There’s been a clear division between fans ever since Brit rockers Muse released their fifth studio album The Resistance in 2009. Their shift towards synth-oriented melodies, and grand orchestral movements left fans of previously-experimental prog rock style wonder what had happened.

Of course, it wasn’t all that sudden, but with their sixth album The 2nd Law, which refers to thermodynamics, Muse have latched on to the new wave, whether the passengers like it or not. The 2nd Law is one big epic party. And they want you to come regardless of whether you are — or used to be — a fan of their music.

‘Madness’ has not a single hint of the band’s original influences. Yet, they dare to push the envelope and release it as their lead single. There are Matt Bellamy’s signature soul and R&B vocals, if that’s any consolation.

‘Panic Station’ is from another era, one in which the band never existed. While it’s an interesting experiment, you would rather listen to Queen, because they did it best. ‘Survival’ leans on the heavier side, but packs in the right amount of arena rock elements, while ‘Follow Me’ makes you wonder if you’re listening to a remix. Fans of prog rock Muse will be shaking their heads at this move towards dubstep.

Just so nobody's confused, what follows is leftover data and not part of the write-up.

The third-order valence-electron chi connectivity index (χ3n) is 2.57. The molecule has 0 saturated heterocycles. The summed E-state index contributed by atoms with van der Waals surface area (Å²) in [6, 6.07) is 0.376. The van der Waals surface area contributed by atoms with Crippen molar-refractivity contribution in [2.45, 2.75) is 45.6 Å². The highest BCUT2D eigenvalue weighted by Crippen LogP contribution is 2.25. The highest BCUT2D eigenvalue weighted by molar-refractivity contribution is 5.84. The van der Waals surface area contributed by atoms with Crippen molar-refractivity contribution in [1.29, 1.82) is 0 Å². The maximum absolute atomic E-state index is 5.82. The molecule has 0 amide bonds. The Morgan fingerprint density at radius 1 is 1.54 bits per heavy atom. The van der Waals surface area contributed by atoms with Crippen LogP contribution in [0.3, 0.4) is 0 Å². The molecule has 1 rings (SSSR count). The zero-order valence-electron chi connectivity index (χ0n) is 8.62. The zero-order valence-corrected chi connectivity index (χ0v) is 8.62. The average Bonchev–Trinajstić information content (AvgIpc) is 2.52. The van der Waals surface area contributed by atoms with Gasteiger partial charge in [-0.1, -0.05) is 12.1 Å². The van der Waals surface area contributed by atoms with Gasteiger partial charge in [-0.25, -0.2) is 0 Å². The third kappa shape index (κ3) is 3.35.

‘Animals’ comes a bit too close to a familiar Radiohead song, with its clean guitars and swift drumming. Thankfully, the band moves away from letting the song become an energetic psychedelic mess by the end.

The only reason for applause on an aesthetic level is the remarkable versatility in song writing and diversity in sound. They stayed true to their word when they (jokingly) said that the group would be a “Christian gangsta rap jazz odyssey, with some ambient rebellious dubstep and face-melting metal flamenco cowboy psychedelia”.

But that’s also the main issue. It splatters an overdose of genres on listeners. And since the songs aren’t very long (‘Explorers’ clocks in at 5:46 minutes), it packs in too much too quickly.

Bottomline: Packs in too much, too quickly.

The 2nd Law; Muse, EMI, Rs. 395